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Unraveling the Mystery of Lymphatic-Related Hydrops: A Journey of Discovery and Hope

Science is an endless journey of discovery, where dedicated researchers tirelessly seek to unlock the secrets of complex medical conditions. Today, we dive into a groundbreaking project that's shedding light on a specific kind of lymphatic anomaly: EPHB4-associated lymphatic-related hydrops. This exploration is led by the brilliant Silva Martin Almedina, PhD, the recipient of the 2022 CLA Young Investigator Award is making significant strides in this field.

Collaborative Efforts at St. George's University of London

At St. George's University of London, a team of passionate researchers, clinicians, and therapists work in unison to tackle the enigma of primary lymphatic anomalies. These conditions, which affect the lymphatic system in various ways, demand a multidisciplinary approach. The team's mission is to improve diagnosis and treatment for those affected by these challenging disorders.

The Power of Genetics in Understanding Lymphatic Anomalies

A key aspect of their research revolves around identifying the genetic causes behind lymphatic anomalies. By developing a classification algorithm, they can categorize patients based on their symptoms and potential genetic causes. This approach has led them to focus on a group of patients with generalized lymphatic dysplasia, particularly those affected by EPHB4-associated lymphatic-related hydrops.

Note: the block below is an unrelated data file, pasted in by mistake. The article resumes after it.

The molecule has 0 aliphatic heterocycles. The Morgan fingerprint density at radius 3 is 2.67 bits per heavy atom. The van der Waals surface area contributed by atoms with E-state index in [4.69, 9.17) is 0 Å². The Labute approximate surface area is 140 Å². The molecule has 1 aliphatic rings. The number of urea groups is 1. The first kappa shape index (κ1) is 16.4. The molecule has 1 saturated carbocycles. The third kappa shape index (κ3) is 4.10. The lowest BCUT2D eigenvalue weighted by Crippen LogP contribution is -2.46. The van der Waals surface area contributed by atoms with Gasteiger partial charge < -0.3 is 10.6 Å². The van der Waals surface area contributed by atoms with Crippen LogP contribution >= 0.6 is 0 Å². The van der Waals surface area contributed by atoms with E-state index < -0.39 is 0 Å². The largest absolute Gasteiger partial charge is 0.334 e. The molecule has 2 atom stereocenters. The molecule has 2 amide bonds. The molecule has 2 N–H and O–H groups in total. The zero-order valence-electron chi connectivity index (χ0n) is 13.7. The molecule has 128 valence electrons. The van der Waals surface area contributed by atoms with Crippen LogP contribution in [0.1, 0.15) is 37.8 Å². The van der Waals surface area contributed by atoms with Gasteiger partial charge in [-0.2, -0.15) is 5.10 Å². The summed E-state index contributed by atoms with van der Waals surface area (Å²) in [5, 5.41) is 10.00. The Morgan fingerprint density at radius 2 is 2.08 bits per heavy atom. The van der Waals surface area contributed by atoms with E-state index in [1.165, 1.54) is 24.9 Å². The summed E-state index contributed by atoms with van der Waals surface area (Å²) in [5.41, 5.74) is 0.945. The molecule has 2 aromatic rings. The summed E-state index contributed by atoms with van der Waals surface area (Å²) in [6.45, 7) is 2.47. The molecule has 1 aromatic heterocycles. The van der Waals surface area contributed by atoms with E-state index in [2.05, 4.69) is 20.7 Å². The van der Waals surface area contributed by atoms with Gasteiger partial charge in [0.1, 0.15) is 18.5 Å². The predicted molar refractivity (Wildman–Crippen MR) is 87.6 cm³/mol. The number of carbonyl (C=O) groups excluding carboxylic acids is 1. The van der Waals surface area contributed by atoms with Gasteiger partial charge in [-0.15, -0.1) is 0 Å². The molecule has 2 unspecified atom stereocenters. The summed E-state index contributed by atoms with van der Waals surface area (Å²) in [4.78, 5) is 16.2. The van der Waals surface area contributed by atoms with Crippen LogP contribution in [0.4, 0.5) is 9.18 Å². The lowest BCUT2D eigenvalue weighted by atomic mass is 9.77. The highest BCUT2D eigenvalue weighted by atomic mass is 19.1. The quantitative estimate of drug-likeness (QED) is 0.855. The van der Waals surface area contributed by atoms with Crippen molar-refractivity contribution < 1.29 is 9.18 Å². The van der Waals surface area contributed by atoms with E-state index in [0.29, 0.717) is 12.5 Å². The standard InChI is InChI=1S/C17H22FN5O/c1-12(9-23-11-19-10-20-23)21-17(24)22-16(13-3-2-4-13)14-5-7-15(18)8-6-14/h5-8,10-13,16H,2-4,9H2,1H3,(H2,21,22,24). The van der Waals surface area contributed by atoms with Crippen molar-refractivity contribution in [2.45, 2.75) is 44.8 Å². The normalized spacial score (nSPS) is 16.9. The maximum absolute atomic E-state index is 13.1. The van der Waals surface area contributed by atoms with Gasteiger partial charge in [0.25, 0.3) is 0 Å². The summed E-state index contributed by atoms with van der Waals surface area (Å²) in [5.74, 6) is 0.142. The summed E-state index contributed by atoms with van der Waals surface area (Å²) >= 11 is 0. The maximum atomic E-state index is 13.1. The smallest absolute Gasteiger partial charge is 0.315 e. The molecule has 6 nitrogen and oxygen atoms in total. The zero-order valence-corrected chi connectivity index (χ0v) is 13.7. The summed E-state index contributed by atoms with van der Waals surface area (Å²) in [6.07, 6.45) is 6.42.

Decoding the Role of EPHB4

EPHB4, a protein that plays a crucial role in the lymphatic system, has been linked to a condition known as lymphatic-related hydrops in some families. This condition is characterized by abnormal fluid accumulation in the fetus and has been associated with a history of serious complications in affected families. Understanding how mutations in EPHB4 contribute to this condition is a critical step towards finding effective treatments.

The Path to Potential Therapies

The team has embarked on a journey to explore the functional implications of EPHB4 mutations. By developing in vitro models and conducting comprehensive studies, they aim to pinpoint the molecular mechanisms disrupted by these mutations. Their ultimate goal is to identify potential drugs that could correct the malfunctioning pathways caused by EPHB4 mutations, offering new hope for effective treatments.

Ongoing Research and Future Aspirations

Current findings suggest that EPHB4 mutations may disrupt crucial signaling pathways in the lymphatic system. The team is now exploring the possibility of using drugs called MEK inhibitors as a potential treatment for patients with these mutations. Their research continues with the development of new cell models and high-throughput drug screening, paving the way for innovative treatment options.


The journey of scientific discovery is driven by passion, collaboration, and an unwavering quest for knowledge. The work of Dr. Almedina and her colleagues at St. George's University represents a beacon of hope for those affected by lymphatic-related hydrops and other lymphatic anomalies. Their dedication and innovative research are invaluable in our pursuit of better treatments and improved patient outcomes.

Your support can make a difference. By contributing to this important research, you can help unlock new therapies and bring hope to countless individuals affected by these complex conditions. Join us in this mission and be part of a brighter, healthier future for all.

Watch Dr. Almedina's 2023 presentation at the LMI/LGDA International Conference of Complex Lymphatic Anomalies.